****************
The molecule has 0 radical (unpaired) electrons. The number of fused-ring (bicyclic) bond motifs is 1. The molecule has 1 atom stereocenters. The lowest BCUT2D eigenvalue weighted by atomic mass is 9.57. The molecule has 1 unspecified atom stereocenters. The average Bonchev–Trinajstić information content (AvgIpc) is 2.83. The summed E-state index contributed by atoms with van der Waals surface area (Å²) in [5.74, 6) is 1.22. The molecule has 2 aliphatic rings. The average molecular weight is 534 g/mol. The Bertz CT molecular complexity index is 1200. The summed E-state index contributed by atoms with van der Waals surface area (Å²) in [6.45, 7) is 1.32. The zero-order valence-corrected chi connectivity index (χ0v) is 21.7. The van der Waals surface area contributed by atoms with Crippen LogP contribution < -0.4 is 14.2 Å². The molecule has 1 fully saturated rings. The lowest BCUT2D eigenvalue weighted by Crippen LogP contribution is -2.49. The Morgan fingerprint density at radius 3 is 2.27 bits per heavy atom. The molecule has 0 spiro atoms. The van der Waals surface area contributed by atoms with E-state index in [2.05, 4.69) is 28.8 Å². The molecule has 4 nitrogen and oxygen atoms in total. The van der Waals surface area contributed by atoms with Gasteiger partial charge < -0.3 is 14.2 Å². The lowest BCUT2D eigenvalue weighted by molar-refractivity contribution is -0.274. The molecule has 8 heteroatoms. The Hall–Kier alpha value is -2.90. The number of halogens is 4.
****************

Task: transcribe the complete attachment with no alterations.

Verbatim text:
The molecule has 0 radical (unpaired) electrons. The number of fused-ring (bicyclic) bond motifs is 1. The molecule has 1 atom stereocenters. The lowest BCUT2D eigenvalue weighted by atomic mass is 9.57. The molecule has 1 unspecified atom stereocenters. The average Bonchev–Trinajstić information content (AvgIpc) is 2.83. The summed E-state index contributed by atoms with van der Waals surface area (Å²) in [5.74, 6) is 1.22. The molecule has 2 aliphatic rings. The average molecular weight is 534 g/mol. The Bertz CT molecular complexity index is 1200. The summed E-state index contributed by atoms with van der Waals surface area (Å²) in [6.45, 7) is 1.32. The zero-order valence-corrected chi connectivity index (χ0v) is 21.7. The van der Waals surface area contributed by atoms with Crippen LogP contribution < -0.4 is 14.2 Å². The molecule has 1 fully saturated rings. The lowest BCUT2D eigenvalue weighted by Crippen LogP contribution is -2.49. The Morgan fingerprint density at radius 3 is 2.27 bits per heavy atom. The molecule has 0 spiro atoms. The van der Waals surface area contributed by atoms with E-state index in [2.05, 4.69) is 28.8 Å². The molecule has 4 nitrogen and oxygen atoms in total. The van der Waals surface area contributed by atoms with Gasteiger partial charge < -0.3 is 14.2 Å². The lowest BCUT2D eigenvalue weighted by molar-refractivity contribution is -0.274. The molecule has 8 heteroatoms. The Hall–Kier alpha value is -2.90. The number of halogens is 4.